In that cover, I walked another few minutes, guessing they had deployed about sixty US Marines for desert training. I would be a good object for them, but knowing a little of their bureaucracy, thought that they might mistake me for an official observer in a camouflage tank top, sunglasses, and black boots. Abruptly, I rounded a bend and spotted fifty yards away the first group of ten Marines in field dress, scrambling to their feet with weapons at ready. I raised my sunglass, waved nonchalantly, and did an about face. They didn't follow, but wouldn't have mattered because it was unclear if I was on the unsigned range or not; the US military makes mistakes, and so do I.

I rode the Honda thirty minutes away, and stumbled on a 30-foot military dumpster with 8-foot sides and a ladder leading to the top. I climbed, and peeked over like Kilroy. The floor was littered with dozens of unopened MRE (Made Ready to Eat) rations. MRE's are self-contained complete meals packaged for the US Armed Forces. I knew each contains an entrée, side dish, crackers and spread, drink, and desert. Just looking at them made me hungry. They are coveted by Slabbers, and I could have opened an MRE stand, selling packets for $3 while they lasted. I greedily teetered, but noticed there was no inside ladder leading out. I could have survived for about a month down there, and would have expired before the packages, that have no expiration date. Instead, I used a length of rope to lasso one Beef Stew, which took a dozen throws for five minutes, and decided that one was enough.

Besides, the sun was setting. It closes fast in the desert. My camp drew near on the Coachella Canal. I squinted, my face wrinkled up like a chipmunk under the baseball helmet. I arrived at sunset back at the Slab Camp, on a near empty two-gallon tank. At about 50 mpg, I had gone nearly 100 miles over rough terrain on this Sunday drive. Beef Stew is nearly as important as petro at the end of a Sunday ride.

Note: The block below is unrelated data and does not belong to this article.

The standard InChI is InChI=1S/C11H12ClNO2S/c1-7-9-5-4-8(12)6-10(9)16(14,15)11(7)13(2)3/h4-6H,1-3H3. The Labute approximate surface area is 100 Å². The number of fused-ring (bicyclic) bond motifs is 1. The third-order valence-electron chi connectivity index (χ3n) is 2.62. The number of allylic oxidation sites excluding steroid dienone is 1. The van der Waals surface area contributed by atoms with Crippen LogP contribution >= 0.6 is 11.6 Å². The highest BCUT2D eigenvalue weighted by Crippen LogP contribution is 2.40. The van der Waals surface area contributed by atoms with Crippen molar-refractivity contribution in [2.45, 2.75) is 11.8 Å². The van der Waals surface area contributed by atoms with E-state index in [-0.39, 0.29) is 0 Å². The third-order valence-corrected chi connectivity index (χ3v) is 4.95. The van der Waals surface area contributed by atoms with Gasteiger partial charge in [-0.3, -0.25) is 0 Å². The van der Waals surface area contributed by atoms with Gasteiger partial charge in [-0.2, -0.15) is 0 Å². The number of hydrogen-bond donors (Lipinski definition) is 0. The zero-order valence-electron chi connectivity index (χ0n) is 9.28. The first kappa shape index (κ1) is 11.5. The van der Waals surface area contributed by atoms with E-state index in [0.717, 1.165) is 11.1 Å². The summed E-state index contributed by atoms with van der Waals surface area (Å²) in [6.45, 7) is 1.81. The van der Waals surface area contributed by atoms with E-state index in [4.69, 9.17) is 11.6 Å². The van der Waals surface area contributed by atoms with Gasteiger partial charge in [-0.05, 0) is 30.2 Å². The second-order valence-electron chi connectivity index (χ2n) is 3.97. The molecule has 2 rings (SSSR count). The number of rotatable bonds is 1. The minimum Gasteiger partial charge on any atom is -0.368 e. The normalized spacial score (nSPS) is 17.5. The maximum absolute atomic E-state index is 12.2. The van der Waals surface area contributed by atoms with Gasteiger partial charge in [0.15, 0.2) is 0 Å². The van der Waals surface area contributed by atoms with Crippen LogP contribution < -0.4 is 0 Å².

I felt exhilarated. I felt I had achieved a rare distinction. I had driven a vehicle in a way that would terrify a New York cab driver, and felt safe. The dirt bike is the most versatile machine out there, except for the life form. You look at where you're going and where you are and it never makes sense, but on looking back at where I had been a pattern seemed to emerge. Slowly, by nuts and bolts, I had built a mental manual for open desert riding and life.

The lessons are: Never hesitate to ride past the last stop sign at the edge of town. Don't hesitate to practice on the roughest ground. Well-trained reflexes are better than luck. The more you look around, the more you see. You don't stop riding because you're getting old, but you get old when you stop riding.And, the real cycle you're working on is yourself. I filed everything away in the back of my mind, to use next week.

Not everyone has a cherry red motorcycle, but everybody has different theaters of life. The goal is to develop the best character in each, and then to meld them into one whole self. In this way, one Sunday ride can last your whole life.


Comments

Name

Email

Website

Speak your mind

1 Comment so far

  1. James Lackey on November 1, 2017 10:03 am

    I’ve been riding since I was 5 and racing since 11 years old. I have 45 years of experience. No, broke it down in 45 minutes. Fantastic. Lack.

Archives

Resources & Links

Search